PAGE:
An awardee’s low price, by itself, is not evidence that the awardee cannot meet the solicitation’s technical requirements, according to a recent GAO bid protest decision.
In Midwest Tube Fabricators, Inc., B-407166, B-407167 (Nov. 20, 2012), the protester argued that the awardee could not meet the solicitation’s requirements at the awarded price. The GAO dismissed the protest, holding that the protester’s allegation did not present a valid basis of protest.
The Midwest Tube Fabricators GAO bid protest decision involved a Defense Logistics Agency solicitation for 5770 bent, seamless, stainless steel tubes. After reviewing competitive proposals, the DLA announced that it had made award to E.W. Packaging Corporation, Inc., as the lowest-priced technically-acceptable offeror.
Midwest Tube Fabricators, Inc., a disappointed competitor, filed a GAO bid protest. Midwest alleged that EWPC could not have met the solicitation’s technical specifications at its price, and must have supplied “inferior low carbon steel.” Later in the protest process, Midwest supplemented its initial allegations by noting that in prior procurements for the same item, the DLA had paid a higher unit price than EWPC’s.
The GAO noted that in order to be legally sufficient, a bid protest must “provide, at a minimum, either allegations or evidence sufficient, if uncontradicted, to establish the likelihood that the protester will prevail in its claim of improper agency action.”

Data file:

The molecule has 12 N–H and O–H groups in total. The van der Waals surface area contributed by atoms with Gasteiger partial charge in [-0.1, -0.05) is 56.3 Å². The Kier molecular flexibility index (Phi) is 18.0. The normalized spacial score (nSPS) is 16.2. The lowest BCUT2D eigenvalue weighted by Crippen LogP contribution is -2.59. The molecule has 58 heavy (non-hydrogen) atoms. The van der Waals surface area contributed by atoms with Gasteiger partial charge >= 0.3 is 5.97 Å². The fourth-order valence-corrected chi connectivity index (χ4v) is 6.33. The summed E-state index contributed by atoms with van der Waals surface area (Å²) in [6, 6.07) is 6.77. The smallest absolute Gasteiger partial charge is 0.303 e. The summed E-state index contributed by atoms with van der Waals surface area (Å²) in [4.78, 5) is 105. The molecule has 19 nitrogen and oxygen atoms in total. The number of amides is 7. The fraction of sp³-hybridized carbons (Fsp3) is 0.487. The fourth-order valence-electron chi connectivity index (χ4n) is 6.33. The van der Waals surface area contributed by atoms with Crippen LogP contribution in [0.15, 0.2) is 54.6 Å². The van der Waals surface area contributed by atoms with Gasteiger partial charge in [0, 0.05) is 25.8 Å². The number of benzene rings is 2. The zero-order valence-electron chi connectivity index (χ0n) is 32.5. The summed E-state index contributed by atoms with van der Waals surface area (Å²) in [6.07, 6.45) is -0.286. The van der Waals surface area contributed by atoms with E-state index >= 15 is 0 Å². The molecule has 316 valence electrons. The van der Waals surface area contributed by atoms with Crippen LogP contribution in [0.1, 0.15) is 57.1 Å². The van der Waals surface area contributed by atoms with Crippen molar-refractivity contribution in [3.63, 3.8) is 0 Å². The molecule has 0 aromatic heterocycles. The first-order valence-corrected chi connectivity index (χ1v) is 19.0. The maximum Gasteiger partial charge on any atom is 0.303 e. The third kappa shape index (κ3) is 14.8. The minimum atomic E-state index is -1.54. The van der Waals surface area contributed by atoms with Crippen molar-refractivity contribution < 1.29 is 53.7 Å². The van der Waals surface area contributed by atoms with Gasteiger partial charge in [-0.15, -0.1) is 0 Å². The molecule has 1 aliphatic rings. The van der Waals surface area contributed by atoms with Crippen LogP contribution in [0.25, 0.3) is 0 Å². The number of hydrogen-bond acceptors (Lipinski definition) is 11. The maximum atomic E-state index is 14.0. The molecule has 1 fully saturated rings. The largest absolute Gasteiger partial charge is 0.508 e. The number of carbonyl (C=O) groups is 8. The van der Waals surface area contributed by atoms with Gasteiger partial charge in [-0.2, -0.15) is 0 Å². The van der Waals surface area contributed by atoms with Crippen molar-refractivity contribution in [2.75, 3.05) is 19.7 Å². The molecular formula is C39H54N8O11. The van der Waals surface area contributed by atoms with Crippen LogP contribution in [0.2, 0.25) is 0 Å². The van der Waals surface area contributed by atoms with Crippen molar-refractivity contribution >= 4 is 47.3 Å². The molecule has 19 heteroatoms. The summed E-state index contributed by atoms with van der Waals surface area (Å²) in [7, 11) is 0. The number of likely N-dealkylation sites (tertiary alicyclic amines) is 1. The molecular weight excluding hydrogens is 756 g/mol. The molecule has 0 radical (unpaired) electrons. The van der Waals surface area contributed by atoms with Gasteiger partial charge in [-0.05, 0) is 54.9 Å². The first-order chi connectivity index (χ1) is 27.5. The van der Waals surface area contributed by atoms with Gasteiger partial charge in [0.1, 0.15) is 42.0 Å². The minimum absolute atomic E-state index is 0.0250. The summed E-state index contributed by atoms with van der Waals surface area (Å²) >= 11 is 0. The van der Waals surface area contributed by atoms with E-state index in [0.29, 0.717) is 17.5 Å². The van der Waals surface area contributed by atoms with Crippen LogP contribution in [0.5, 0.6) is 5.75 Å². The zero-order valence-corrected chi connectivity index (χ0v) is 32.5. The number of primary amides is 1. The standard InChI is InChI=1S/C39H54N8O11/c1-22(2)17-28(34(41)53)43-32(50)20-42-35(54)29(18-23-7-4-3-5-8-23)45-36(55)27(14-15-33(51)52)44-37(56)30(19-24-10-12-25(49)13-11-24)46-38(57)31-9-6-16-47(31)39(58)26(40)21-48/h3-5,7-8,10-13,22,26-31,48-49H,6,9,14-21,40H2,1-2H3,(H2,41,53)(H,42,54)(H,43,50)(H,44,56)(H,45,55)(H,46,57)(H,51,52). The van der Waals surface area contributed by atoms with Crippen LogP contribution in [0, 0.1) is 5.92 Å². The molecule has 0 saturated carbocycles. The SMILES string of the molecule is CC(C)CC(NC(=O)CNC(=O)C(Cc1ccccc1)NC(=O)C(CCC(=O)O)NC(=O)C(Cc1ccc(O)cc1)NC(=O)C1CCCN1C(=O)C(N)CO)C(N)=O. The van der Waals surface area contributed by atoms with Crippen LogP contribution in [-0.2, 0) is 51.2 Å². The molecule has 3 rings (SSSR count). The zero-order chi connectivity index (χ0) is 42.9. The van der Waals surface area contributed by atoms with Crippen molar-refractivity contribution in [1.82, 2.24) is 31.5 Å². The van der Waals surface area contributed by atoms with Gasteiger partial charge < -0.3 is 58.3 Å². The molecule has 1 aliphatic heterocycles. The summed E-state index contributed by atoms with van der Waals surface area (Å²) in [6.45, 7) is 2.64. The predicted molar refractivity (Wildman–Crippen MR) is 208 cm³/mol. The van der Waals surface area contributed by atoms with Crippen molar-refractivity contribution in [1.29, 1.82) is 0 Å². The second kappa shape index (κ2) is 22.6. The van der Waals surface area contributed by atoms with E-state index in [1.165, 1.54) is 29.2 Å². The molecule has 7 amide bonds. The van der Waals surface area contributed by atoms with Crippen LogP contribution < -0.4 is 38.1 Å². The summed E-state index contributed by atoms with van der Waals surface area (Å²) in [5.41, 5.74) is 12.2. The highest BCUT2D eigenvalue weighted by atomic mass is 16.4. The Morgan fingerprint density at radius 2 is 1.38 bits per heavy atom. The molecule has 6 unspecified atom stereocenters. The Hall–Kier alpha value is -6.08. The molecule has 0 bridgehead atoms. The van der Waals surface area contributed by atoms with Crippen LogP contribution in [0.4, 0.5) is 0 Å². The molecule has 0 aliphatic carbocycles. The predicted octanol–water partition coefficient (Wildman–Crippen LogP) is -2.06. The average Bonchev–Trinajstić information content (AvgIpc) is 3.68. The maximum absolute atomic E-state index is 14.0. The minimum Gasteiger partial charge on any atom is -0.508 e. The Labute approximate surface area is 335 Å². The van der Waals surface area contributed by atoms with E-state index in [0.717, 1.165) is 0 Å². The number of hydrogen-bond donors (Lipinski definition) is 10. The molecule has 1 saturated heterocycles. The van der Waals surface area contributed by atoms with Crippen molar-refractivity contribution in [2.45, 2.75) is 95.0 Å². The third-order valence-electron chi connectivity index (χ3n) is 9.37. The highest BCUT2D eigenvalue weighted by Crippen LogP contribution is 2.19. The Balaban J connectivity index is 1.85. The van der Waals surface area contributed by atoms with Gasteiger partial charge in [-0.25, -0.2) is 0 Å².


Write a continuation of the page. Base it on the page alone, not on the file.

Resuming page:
However, the GAO wrote, under a solicitation for a fixed-price contract, “there is no prohibition against [a] procuring agency’s acceptance of [a] low or below-cost offer.” (In fact, offerors sometimes intentionally submit below-cost bids to gain past performance or gain a toehold in the federal market). For this reason, the GAO held, an allegation that an offeror’s price is too low is not evidence that the offeror cannot meet the solicitation’s requirements.
The GAO held that Midwest had presented its argument regarding prior unit prices too late in the bid protest process to be considered. However, the GAO noted, the DLA was purchasing many more tubes in this case than in the prior procurements, and “it is reasonable to expect that a vendor’s price for an item will decrease as the purchase quantity for that item increases.” The GAO dismissed Midwest’s protest.
Of course, the Midwest Tube Fabricators decision doesn’t mean that a competitor’s low price should always be ignored. In some cases, for example, a price realism challenge may be an option. In others, investigating the low price may lead to specific evidence of technical unacceptability. Nevertheless, the Midwest Tube Fabricators GAO protest demonstrates that, at least for a fixed-price contract, suspicions that a competitor’s price is too low to meet the solicitation’s requirements may not be enough, on its own, to sustain a challenge to the award.